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The Woolshed Company, an Australian video production studio, has rocked the World Wide Web by revealing that they faked a series of viral videos. Wait, you mean not everything on the internet is real?
Their videos have amassed over 1.6 million likes, 205 million views and been reported on news networks around the world as news stories.
We spoke to Dave Christison, head of The Woolshed Company, to see what he had to say for himself…
So where did the idea to fake a viral video come from?
Dave: We didn’t have a grand plan at the beginning. The first Shark video was a one-off experiment. We kind of got really curious about how to replicate results like that over and over.
The second one that we made was the tornado selfie video and I think the reason we did it was because we were running off the Shark’s reaction. We thought, "hey, this is a medium that [presents] a really exciting opportunity to create a short, snackable piece of content".
And why reveal they were faked now?
We always intended to produce a series of them. Somewhere along the way, we capped it at eight videos and timing-wise, we literally just finished the lion one a month or so ago. We were done and we wanted to come out to the world and tell them all the truth.
So what’s the magic formula to making your video go viral?
Dave: I kind of break it down into three stages - the concept, the execution and then the way you distribute it. These are the three key fundamentals:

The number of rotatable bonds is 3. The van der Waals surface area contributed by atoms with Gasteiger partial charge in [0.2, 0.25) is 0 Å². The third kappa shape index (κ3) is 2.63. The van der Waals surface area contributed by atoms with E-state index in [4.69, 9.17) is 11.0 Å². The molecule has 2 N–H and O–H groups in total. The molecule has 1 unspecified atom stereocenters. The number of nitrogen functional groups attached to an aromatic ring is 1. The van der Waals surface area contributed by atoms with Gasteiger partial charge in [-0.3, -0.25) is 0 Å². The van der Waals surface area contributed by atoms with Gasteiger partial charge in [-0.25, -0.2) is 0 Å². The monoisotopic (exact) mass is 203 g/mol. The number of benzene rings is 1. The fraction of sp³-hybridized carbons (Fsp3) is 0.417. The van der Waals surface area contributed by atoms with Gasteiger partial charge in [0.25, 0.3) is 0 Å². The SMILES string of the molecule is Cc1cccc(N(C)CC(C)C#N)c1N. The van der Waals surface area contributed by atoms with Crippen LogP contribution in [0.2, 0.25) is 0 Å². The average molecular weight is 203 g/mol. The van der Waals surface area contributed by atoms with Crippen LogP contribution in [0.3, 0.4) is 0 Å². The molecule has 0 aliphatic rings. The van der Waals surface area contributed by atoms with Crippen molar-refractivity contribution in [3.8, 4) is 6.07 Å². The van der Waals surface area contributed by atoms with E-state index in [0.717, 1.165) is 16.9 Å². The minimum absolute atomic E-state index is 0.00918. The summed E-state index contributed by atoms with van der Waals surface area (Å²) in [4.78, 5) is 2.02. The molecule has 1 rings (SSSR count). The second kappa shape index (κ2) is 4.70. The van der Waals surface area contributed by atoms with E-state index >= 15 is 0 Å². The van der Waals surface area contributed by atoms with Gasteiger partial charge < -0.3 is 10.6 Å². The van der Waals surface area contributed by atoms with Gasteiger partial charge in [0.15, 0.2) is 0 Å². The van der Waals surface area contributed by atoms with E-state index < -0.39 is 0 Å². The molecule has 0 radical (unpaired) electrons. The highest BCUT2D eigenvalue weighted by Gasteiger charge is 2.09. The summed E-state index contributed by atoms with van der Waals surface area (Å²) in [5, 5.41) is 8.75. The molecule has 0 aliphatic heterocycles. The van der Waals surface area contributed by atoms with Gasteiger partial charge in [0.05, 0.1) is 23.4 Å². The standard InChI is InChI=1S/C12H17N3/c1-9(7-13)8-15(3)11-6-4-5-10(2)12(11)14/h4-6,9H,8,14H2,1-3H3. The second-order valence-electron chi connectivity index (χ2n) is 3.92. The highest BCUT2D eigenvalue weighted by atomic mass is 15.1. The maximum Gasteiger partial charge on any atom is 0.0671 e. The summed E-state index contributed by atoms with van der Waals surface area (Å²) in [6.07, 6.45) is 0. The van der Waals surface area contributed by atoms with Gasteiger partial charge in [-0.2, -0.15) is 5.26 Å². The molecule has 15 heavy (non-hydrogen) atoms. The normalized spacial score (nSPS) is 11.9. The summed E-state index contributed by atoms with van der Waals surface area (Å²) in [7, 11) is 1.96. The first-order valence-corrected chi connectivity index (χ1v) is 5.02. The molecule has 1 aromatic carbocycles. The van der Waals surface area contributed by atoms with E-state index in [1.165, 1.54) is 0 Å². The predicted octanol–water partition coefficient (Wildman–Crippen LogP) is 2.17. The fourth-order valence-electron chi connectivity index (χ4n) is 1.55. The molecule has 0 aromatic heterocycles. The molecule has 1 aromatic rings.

1. Treat these things like short form entertainment - no matter how shallow or short, they’ve still got to have the basics of a story.
2. You’ve got to have a promise of a hook that’s so compelling that it makes people want to click, play and tolerate the first 10-20 seconds. Maybe a thumbnail or one image. You condense that into a few words in the description.
3. You’ve got to create an element of debate. It could be about the authenticity of the video because it looks fake, or it looks so real it has to not be real.
Were you surprised by the reaction to the videos?
Not at all. If you look at the comments on any of the videos, there’s a sway towards more people believing they’re fake than real, but it creates this healthy debate about it. We would often get surprised if people really really, in their hearts and in their souls, believed it was real. Maybe it’s a compliment to the way it was produced!
Which was the most exciting video you’ve released?
A really exciting one for us was when we did the lightning strike video that ended up being our highest viewed video.
It was quite a spontaneous video. There were always these storms and so we thought, here’s an idea to capitalise on what’s going on. We shot it and turned it around in 24 hours. But something was missing, so two of my co-creators went down into the garage and started recording all these silly reactions. We picked the most ridiculous one just a couple of minutes before we ran with it so we didn’t have time to really think things through. It hit the Australian news within a few hours. That took off faster than any of ours really have before.
Note: This video contains strong language which may offend
Are there any famous viral videos that you reckon are faked?
I’m certain that the crocodile crawling across the golf course is fake… Chewbacca mom is definitely real!
What’s the reaction been like now people know they’re fake?
The majority have taken it in good jest. Mostly it’s been like, “Man, I cannot believe I was convinced it was real, you got me!”
For anyone out there who genuinely feels hard done by, I give a genuine apology to you!
Reckon you’ll make anymore?
I guess you’ll never know!
So there you go. How does it feel to be seeing the world in a much more cynical light?
See more on how the company pulled the wool over our eyes below...